Max isn't so certain that he's ready to feel the love. He's so used to having both the house and his owner's affections to himself that he's not so committed to the prospect of sharing; straight away, he goes into alpha mode in an attempt to prove his apparently kept-hidden dominance. But his avoidable clashing takes a turn for the worse when, when at a dog park, the off-leash Duke drags and drops his new brother in a foreign part of the city in a clumsy attempt to ditch him.

Bad idea. Following a run-in with some vicious alley-cats, Max and Duke get hopelessly lost in the asphalt jungle that is New York, making enemies out of some owner-less toughies (led by a superb Kevin Hart) in the process. But Max's dedicated friends back home come in handy after they quickly notice Katie's unusually vacant apartment. Almost immediately, they emphatically begin searching for their long lost pal, taking risky turn after risky turn in order to safety locate their most devoted friend. Of course, all will be resolved by the time the building's owners come back from work.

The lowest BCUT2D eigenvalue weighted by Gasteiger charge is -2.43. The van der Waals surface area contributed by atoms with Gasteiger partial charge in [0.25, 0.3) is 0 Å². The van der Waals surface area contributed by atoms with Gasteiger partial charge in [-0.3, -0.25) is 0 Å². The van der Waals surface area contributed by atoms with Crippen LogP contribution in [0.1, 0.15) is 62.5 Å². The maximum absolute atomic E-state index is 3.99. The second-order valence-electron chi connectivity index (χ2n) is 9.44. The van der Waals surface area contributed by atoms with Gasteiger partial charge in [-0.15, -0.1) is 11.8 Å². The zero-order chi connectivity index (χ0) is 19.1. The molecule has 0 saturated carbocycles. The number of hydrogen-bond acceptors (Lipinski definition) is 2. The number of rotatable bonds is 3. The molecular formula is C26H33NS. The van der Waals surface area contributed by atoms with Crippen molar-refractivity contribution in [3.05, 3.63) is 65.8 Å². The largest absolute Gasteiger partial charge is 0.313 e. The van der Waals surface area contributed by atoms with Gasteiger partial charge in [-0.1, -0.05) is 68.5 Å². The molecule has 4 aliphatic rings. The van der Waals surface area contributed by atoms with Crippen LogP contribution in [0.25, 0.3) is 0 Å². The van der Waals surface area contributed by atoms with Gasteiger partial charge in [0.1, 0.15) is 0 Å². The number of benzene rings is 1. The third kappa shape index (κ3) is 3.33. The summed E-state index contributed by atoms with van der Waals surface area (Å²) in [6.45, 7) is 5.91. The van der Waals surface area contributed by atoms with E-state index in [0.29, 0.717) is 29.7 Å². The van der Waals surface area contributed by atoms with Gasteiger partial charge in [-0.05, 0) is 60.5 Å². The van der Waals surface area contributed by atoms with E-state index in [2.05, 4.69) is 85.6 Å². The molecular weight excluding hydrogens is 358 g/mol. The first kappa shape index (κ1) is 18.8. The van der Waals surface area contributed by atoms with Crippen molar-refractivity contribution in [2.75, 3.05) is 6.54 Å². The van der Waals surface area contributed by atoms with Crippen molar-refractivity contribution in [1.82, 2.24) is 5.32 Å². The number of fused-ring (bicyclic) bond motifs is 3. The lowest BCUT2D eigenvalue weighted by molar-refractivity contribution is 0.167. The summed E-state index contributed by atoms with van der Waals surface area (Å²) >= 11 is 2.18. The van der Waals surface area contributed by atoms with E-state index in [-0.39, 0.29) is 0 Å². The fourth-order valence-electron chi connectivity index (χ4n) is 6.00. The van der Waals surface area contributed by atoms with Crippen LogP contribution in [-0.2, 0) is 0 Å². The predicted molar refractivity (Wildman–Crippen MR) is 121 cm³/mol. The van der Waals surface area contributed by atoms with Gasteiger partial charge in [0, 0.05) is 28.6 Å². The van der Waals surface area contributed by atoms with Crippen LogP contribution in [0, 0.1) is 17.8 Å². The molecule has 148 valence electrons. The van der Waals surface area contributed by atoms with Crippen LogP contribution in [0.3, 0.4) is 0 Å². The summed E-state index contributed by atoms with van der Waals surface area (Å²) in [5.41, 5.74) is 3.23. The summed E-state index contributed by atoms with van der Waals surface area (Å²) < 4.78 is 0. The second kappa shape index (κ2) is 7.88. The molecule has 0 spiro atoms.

Clocking at a trim (and expertly fast-paced) ninety minutes, "The Secret Life of Pets" is a proficient comedy caper perhaps a little too harmless to seem like anything besides (sturdy) filler between "Zootopia" and the next great animation picture of 2016. Without emotional tugs or flaw abiding ticks to allow us to see the characters as something other than mouth pieces for family friendly witticisms, the movie is pretty insubstantial and, as a result of its unwavering cheery personality, more a comedic exercise than a consequential film.

Still, its animation is wondrous, and its voice acting, especially by the bravura Hart and the chipper Jenny Slate, is show-stopping. So while high expectations can be a deadly force, and while "Zootopia" can be an unstoppable hotbed of bias, "The Secret Life of Pets" is, nevertheless, a likable rag. You can take it or leave it, but withstanding its charisma is unthinkable.

Liam P:

When you see as many movies as I do (and you start writing reviews in your head while you're watching them), certain movies, parts of movies, plot points or characters remind you of other movies. In my reviews, I often note those parallels, using them to comment on the movie I'm reviewing. Sometimes I note similarities between movies to say that the more recent film is unoriginal. Other times, it's just to help explain what the new movie is like. The animated adventure comedy "The Secret Life of Pets" (PG, 1:30) reminds me very much of two other animated features... but that's not necessarily a bad thing.